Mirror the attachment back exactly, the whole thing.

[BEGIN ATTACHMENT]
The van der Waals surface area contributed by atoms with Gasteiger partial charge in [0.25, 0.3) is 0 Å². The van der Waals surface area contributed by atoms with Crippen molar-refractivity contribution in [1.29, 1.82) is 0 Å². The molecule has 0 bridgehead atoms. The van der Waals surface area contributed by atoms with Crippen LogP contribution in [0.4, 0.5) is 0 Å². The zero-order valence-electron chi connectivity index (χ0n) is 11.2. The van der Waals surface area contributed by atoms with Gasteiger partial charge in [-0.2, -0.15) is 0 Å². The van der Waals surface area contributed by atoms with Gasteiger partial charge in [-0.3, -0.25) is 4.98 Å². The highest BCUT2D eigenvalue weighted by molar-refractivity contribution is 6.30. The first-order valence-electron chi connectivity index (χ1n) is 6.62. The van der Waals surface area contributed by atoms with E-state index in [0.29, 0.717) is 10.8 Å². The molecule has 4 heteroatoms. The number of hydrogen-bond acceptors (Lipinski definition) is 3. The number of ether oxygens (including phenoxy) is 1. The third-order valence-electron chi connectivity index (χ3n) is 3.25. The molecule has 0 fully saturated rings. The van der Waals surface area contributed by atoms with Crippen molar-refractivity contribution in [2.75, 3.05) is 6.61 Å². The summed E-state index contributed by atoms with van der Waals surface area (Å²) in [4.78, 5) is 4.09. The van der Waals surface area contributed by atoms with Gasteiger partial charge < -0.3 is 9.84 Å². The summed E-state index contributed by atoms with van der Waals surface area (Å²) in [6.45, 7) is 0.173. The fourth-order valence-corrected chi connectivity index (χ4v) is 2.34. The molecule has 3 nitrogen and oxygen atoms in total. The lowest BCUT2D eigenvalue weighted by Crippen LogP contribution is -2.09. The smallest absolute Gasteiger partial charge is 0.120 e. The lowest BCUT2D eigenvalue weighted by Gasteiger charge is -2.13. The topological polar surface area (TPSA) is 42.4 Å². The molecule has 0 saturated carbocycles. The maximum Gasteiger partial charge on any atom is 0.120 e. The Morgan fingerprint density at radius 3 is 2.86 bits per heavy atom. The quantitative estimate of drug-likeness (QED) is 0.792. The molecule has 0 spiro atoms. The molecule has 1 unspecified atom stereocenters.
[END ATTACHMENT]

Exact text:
The van der Waals surface area contributed by atoms with Gasteiger partial charge in [0.25, 0.3) is 0 Å². The van der Waals surface area contributed by atoms with Crippen molar-refractivity contribution in [1.29, 1.82) is 0 Å². The molecule has 0 bridgehead atoms. The van der Waals surface area contributed by atoms with Crippen LogP contribution in [0.4, 0.5) is 0 Å². The zero-order valence-electron chi connectivity index (χ0n) is 11.2. The van der Waals surface area contributed by atoms with Gasteiger partial charge in [-0.2, -0.15) is 0 Å². The van der Waals surface area contributed by atoms with Gasteiger partial charge in [-0.3, -0.25) is 4.98 Å². The highest BCUT2D eigenvalue weighted by molar-refractivity contribution is 6.30. The first-order valence-electron chi connectivity index (χ1n) is 6.62. The van der Waals surface area contributed by atoms with E-state index in [0.29, 0.717) is 10.8 Å². The molecule has 4 heteroatoms. The number of hydrogen-bond acceptors (Lipinski definition) is 3. The number of ether oxygens (including phenoxy) is 1. The third-order valence-electron chi connectivity index (χ3n) is 3.25. The molecule has 0 fully saturated rings. The van der Waals surface area contributed by atoms with Crippen molar-refractivity contribution in [2.75, 3.05) is 6.61 Å². The summed E-state index contributed by atoms with van der Waals surface area (Å²) in [4.78, 5) is 4.09. The van der Waals surface area contributed by atoms with Gasteiger partial charge < -0.3 is 9.84 Å². The summed E-state index contributed by atoms with van der Waals surface area (Å²) in [6.45, 7) is 0.173. The fourth-order valence-corrected chi connectivity index (χ4v) is 2.34. The molecule has 3 nitrogen and oxygen atoms in total. The lowest BCUT2D eigenvalue weighted by Crippen LogP contribution is -2.09. The smallest absolute Gasteiger partial charge is 0.120 e. The lowest BCUT2D eigenvalue weighted by Gasteiger charge is -2.13. The topological polar surface area (TPSA) is 42.4 Å². The molecule has 0 saturated carbocycles. The maximum Gasteiger partial charge on any atom is 0.120 e. The Morgan fingerprint density at radius 3 is 2.86 bits per heavy atom. The quantitative estimate of drug-likeness (QED) is 0.792. The molecule has 0 spiro atoms. The molecule has 1 unspecified atom stereocenters.